That evening, I had dinner with my friend James Lilly, his wife Nora, and their two young sons. James is a former Chicago gang member who was shot and paralyzed when he was 15 years old. He's now in his mid-30s and is known as one of the leading wheelchair racers in the world. He participants in marathons and other races all over the country--and has taken part and even won the grueling Alaska wheelchair race that covers more than 240 miles.

Film maker Izumi Tanaka of Los Angeles has made an amazing film of Jame's life called "Pushin' Forward" that I recommend for anyone needing an inspiring story to share with troubled youth, including gang members. James has overcome extremely difficult odds to become an athlete, a popular speaker to kids in schools, and a wonderful father.

To get a copy of this film, please go to:

On Monday, I traveled to Pontiac, Illinois to again visit with my son Ramiro, who's incarcerated there. He is doing very well--trying to stay out of trouble, working (he's a janitor in the prison's psych ward), and preparing for a parole release in three-and-a-half more years (he's already done ten-and-a-half years of his 28-year prison sentence; he can get out in half the time with good time).

He's also doing a mechanic's correspondence course and trying to stay in touch with his children. That evening, I had a nice dinner and visit with another grand-daughter, Anastasia Horkay, who lives in Morton Grove, IL--she's one of two teenage grand-children I have, if you can imagine that.

I also hooked up with my friend Zorayda Ortiz, a rugby player and revolutionary activist in Chicago's Pilsen barrio. Tuesday morning, I spoke at Telpochcalli School, a specialized school in the Little Village neighborhood (the largest Mexican community in the Midwest). I spoke to eight graders who had intelligent questions and comments.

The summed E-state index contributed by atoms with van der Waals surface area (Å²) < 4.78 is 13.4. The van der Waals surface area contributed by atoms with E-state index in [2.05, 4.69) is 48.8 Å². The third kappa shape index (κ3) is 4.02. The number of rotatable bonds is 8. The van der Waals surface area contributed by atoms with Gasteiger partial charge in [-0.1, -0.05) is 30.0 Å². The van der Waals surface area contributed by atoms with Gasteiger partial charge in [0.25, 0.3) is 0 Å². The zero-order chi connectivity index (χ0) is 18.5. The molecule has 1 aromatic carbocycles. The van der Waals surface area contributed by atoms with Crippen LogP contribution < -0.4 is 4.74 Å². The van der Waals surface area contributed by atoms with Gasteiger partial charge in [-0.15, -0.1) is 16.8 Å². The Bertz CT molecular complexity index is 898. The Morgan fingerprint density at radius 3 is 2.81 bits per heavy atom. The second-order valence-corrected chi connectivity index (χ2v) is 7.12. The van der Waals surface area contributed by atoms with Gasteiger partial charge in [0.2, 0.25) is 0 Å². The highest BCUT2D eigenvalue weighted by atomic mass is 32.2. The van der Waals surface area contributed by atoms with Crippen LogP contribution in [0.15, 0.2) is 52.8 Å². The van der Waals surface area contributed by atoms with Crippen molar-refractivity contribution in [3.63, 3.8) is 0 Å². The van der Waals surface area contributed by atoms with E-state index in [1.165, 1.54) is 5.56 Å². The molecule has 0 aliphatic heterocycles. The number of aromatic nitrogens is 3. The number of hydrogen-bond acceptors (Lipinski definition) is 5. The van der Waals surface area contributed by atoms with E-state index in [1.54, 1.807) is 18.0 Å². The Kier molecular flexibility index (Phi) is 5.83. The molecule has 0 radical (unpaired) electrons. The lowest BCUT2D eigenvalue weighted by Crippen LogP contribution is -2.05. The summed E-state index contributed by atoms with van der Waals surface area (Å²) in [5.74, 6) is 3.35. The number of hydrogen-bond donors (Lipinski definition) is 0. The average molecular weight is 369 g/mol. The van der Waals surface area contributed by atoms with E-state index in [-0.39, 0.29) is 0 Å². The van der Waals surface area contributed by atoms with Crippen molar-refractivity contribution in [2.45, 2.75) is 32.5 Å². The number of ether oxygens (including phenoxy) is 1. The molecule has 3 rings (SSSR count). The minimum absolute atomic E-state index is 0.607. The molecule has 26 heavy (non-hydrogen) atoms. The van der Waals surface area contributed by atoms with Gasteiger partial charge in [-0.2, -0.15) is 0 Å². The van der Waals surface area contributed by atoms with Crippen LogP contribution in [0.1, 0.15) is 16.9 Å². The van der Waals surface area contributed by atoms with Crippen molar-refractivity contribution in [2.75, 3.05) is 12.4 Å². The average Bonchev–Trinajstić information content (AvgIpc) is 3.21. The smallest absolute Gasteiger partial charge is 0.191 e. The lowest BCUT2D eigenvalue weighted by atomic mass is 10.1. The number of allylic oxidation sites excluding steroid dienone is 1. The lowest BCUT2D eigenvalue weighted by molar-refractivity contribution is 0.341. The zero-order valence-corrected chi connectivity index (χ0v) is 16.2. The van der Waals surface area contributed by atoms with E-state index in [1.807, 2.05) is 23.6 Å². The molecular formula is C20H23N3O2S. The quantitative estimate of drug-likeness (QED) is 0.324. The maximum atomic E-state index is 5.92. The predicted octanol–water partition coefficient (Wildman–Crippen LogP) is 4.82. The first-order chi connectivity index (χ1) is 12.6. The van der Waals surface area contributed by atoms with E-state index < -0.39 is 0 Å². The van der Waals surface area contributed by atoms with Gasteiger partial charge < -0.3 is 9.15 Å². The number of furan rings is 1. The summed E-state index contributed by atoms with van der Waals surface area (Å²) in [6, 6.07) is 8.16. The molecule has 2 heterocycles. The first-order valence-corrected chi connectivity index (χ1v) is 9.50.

I left for Philadelphia on Tuesday, October 2 to attend the Arts in Criminal Justice National Conference sponsored by the city's uniquely potent Mural Arts Program, led by Jane Golden and a wonderful staff of organizers and artists.

I took part in a panel with an old friend, Judith Tannenbaum, who has been doing arts/writing workhshops in various institutions, including San Quentin's Death Row. I was also the keynote speaker for dinner on Wednesday night, where I received a wonderful response from the audience. It was great to see a number of old friends in the arts in prisons movement from the Bay Area, San Diego, Hartford, CT, Chicago, and other areas (I've done workshops and talks in prisons and juvenile facilities for more than 25 years). I also met other fantastic teachers and activists in this field, which is growing.

The next day, we were all invited to Graterford Maximum Security Prison more than an hour away. I met a number of prisoners and community people who took part in the Healing Walls project that brought victims of crime and offenders together in dialogue and in art. A documentary about this process called Healing Walls is also currently in production--we saw a version of it at the conference. This is another film that people should look out for and get. It's quite inspirational. At the prison a panel with prisoners and community members was held, and another talk with Restorative Justice pioneer and advocate Howard Zehr was held in the gym (along with lunch). I was given respectable recognition by the organizers and the prisoners during my visit there--a TV crew even came in and interviewed me and others during our visit. A number of the prisoners had read my book and came up to talk.

I returned back to LA a little jet-lagged, but also energized by the great visits I had in Chicago and Philadelphia.